What’s the alternative to this? My progressive colleagues end up implicitly saying (as far as I can tell) that God doesn’t really do much of anything—except, you know, be with us (whatever that means) and suffer alongside us (whatever that means). Providence isn’t real. God’s hands are tied.

Thanks again. I like your blog and the Mere Fidelity podcast. I listen to it whenever it comes out.

Bad Christian memes, Brian Zahnd edition

November 6, 2015

I’ve been critical of the theology of pastor Brian Zahnd on a couple of occasions (here and here). Courtesy of Derek Rishmawy, I encountered yet another objectionable statement, this one in the form of a meme. I like Rishmawy’s response:

rishmawy

Zahnd, like Rob Bell, Rachel Held Evans, Fred Clark, and many others, is a self-described former conservative evangelical or “fundamentalist” who eventually saw the light, as he sees it, and moved to the theological left. If I’m unusually sensitive to thinkers such as these, it’s because I moved in the opposite direction: After an evangelical childhood, I identified as a progressive Christian for much of my adult life—a theological turn that nearly ruined my soul. So I want to warn others: “Abandon all hope, ye who enter here.”

I also fear that many of these former evangelicals experience a political conversion prior to their theological conversion. And because they’ve conflated evangelicalism with voting a certain way, they soon abandon evangelicalism altogether—in all but name, at least. In Britain, however, from which so many brilliant evangelicals hail, this confusion of politics and theology doesn’t happen nearly as much.

N.T. Wright, for example, seems like a political lefty to me, even though he’s theologically conservative—including on hot-button social issues that, in America at least, are usually identified with the Religious Right.

So if you’re a political liberal who’s evangelical, look across the pond and find your role models! But please don’t abandon your commitment to the authority of scripture!

Be that as it may, New Zealand theologian Glenn Peoples was surely speaking of Christian bloggers such as Zahnd when he wrote the following in a recent blog post:

Self-styled progressive Christian blogs, it seems to me, are almost a purely reactionary phenomenon, rather than a constructive one. They exist as an almost visceral reaction to fundamentalism, very often to the writer’s own perceived fundamentalist past. What seems obvious to me in many discussions of Scripture in these settings is that there is a remarkable obsession with the doctrine of inerrancy – far more so than in conservative circles. The preoccupation with saying at every opportunity that inerrancy is false seems to set the agenda, so that whatever the authors of Scripture might have actually wanted to say takes a back seat to the really important message (namely that inerrancy is false).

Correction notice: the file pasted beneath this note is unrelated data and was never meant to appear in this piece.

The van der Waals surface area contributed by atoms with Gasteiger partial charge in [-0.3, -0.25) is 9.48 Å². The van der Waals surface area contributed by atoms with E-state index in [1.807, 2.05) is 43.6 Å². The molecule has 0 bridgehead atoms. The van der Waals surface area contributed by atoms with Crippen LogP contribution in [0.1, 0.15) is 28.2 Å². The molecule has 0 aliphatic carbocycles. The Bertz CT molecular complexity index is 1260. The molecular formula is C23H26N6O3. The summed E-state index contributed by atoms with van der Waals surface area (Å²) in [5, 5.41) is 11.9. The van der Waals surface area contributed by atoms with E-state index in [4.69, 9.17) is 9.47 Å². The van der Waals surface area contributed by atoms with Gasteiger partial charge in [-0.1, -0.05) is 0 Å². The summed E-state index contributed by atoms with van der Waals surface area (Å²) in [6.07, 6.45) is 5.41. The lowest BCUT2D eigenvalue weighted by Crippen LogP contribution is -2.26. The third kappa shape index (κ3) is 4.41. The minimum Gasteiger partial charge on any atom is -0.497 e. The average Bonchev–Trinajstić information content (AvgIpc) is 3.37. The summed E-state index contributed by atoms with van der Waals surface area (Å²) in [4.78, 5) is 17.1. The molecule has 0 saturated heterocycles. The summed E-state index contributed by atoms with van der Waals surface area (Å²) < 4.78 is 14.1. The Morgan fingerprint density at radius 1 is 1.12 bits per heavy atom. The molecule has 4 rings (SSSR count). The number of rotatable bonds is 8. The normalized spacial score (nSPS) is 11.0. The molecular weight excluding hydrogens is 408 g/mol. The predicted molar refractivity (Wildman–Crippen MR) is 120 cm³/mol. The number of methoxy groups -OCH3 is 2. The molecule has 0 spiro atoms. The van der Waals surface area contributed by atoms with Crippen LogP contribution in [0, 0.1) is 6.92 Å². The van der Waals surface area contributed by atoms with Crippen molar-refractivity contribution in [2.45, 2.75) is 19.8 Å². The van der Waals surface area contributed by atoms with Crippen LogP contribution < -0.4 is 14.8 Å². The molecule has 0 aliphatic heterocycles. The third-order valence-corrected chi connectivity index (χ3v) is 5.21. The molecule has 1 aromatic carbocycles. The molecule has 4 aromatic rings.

In other words, the message from so many of these bloggers is that the Bible is wrong, or deficient, or insufficient, or unreliable, or less than fully truthful—and hardly a secure foundation on which to build one’s Christian faith.

Zahnd’s statement is a prime example of this.

Notice the false choice he sets up: one has to choose between Jesus or the Bible. As if we can know who Jesus is independently of scripture! 

Honestly: What can we know about God’s eternal plan of salvation, for which Christ’s death and resurrection is the climax, apart from scripture, whose authors were inspired by God to write what they wrote? Unless I’m badly mistaken, nothing at all!

Yes, in a sense Jesus is what “God has to say.” But apart from scripture, not only can we not know who Jesus is, we also can’t interpret what God was trying to tell us through Christ’s life, death, and resurrection.

The whole thing reminds me of a recent online argument I had with a fellow United Methodist blogger who ridiculed me for referring to the Bible as “God’s Word.” The Bible isn’t God’s Word, he told me (as if I, having gone to mainline Protestant seminary, hadn’t heard this before); Jesus is God’s Word.